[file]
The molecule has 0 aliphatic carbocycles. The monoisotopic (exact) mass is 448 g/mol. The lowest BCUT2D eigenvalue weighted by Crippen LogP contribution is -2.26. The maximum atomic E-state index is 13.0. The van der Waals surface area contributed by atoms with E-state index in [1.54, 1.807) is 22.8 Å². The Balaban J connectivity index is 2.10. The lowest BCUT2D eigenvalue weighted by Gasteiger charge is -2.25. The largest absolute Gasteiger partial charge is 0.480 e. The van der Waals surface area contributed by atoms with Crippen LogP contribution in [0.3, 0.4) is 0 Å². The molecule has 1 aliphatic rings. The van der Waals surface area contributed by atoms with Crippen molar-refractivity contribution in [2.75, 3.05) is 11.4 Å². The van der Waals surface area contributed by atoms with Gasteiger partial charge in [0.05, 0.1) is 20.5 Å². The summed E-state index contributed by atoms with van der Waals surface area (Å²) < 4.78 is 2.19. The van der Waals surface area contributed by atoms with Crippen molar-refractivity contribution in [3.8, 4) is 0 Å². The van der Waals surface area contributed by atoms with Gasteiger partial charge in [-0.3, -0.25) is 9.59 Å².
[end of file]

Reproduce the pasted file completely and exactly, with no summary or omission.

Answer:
The molecule has 0 aliphatic carbocycles. The monoisotopic (exact) mass is 448 g/mol. The lowest BCUT2D eigenvalue weighted by Crippen LogP contribution is -2.26. The maximum atomic E-state index is 13.0. The van der Waals surface area contributed by atoms with E-state index in [1.54, 1.807) is 22.8 Å². The Balaban J connectivity index is 2.10. The lowest BCUT2D eigenvalue weighted by Gasteiger charge is -2.25. The largest absolute Gasteiger partial charge is 0.480 e. The van der Waals surface area contributed by atoms with Crippen LogP contribution in [0.3, 0.4) is 0 Å². The molecule has 1 aliphatic rings. The van der Waals surface area contributed by atoms with Crippen molar-refractivity contribution in [2.75, 3.05) is 11.4 Å². The van der Waals surface area contributed by atoms with Gasteiger partial charge in [0.05, 0.1) is 20.5 Å². The summed E-state index contributed by atoms with van der Waals surface area (Å²) < 4.78 is 2.19. The van der Waals surface area contributed by atoms with Crippen molar-refractivity contribution in [3.8, 4) is 0 Å². The van der Waals surface area contributed by atoms with Gasteiger partial charge in [-0.3, -0.25) is 9.59 Å².